Oxygen business takes off

Sunday, November 30, 2008

Travel can be rough for the most well-seasoned passenger. For an oxygen patient, it has often been impossible, especially when it comes to air travel. In May 2009, the U.S. Department of Transportation will require all airlines to allow passengers to bring approved portable oxygen concentrators aboard. Ted Ladd, marketing director for Jackson Hole, Wyo.-based provider Oxygen To Go, talked to HME News recently about why interest in its travel oxygen business has soared recently.

HME News: How does the service work?

Ted Ladd: We send it directly to the passenger by FedEx or courier. They use it from their door to their final destination.

HME: Who is the typical customer for this service?

Ladd: It’s mostly people who previously refused to fly. They were too stressed by the system. It’s useful for people with complicated travel plans like multiple legs, layovers and delays.

HME: Who is your biggest referral source?

Ladd: We have seen interest from airlines increase dramatically as fuel costs go through the roof. We have formal agreements with Northwest and US Airways. Most of the other most of the other airlines and ask them for oxygen, they will refer you to us. Airlines are desperate to get out of the oxygen business.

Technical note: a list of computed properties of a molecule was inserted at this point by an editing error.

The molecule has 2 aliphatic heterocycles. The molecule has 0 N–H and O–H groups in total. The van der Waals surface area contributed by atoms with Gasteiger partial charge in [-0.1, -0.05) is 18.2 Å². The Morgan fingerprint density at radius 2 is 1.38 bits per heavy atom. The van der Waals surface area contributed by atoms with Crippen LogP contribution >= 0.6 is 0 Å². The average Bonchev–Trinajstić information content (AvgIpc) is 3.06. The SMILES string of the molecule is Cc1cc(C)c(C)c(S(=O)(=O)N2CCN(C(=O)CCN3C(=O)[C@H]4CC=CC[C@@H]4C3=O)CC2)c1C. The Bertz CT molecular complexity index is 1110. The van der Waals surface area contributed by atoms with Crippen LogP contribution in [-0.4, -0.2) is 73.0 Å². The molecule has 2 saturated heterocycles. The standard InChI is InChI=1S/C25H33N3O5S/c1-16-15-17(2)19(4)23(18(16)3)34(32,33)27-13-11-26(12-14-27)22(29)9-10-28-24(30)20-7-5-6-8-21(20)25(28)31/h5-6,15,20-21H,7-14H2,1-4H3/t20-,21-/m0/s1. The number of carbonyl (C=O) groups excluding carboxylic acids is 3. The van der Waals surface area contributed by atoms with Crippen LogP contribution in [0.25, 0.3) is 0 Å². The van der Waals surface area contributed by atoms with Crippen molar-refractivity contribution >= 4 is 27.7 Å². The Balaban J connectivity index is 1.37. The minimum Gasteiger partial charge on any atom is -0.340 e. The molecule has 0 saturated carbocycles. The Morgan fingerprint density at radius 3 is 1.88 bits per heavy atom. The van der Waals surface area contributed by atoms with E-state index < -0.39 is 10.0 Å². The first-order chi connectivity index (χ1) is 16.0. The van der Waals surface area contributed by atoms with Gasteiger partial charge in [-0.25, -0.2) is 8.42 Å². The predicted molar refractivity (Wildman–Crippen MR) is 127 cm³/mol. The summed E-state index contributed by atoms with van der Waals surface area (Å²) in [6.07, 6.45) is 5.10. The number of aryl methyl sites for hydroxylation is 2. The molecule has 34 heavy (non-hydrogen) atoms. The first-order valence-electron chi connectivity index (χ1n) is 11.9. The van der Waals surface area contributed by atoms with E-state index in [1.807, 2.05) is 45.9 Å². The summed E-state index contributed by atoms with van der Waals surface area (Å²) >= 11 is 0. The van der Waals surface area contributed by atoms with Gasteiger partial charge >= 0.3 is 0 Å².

HME: Why don’t they want to do it?

Ladd: They need to lighten the weight of the plane to save on fuel costs. A person might require 70 pounds worth of oxygen tanks for each leg of their trip and the typical trip has four legs. A POC weighs 15 pounds, whether the trip last 30 minutes or two days.

HME: How do you support traveling customers?

Ladd: We have 24-hour tech support. Ninety percent of problems can be solved over the phone. We also have a network of 240 board-certified physicians so if our RT can’t handle a medical question, within 90 seconds we can get a physician on the phone. And we have a rapid replacement system with units staged around the country so we can replace them in the unlikely event you drop your POC overboard or something.

HME: How much does it cost to rent a POC?

Ladd: We charge $395 the first week and $299 each week thereafter. We bill directly. Some insurances companies will reimburse and Medicare usually does.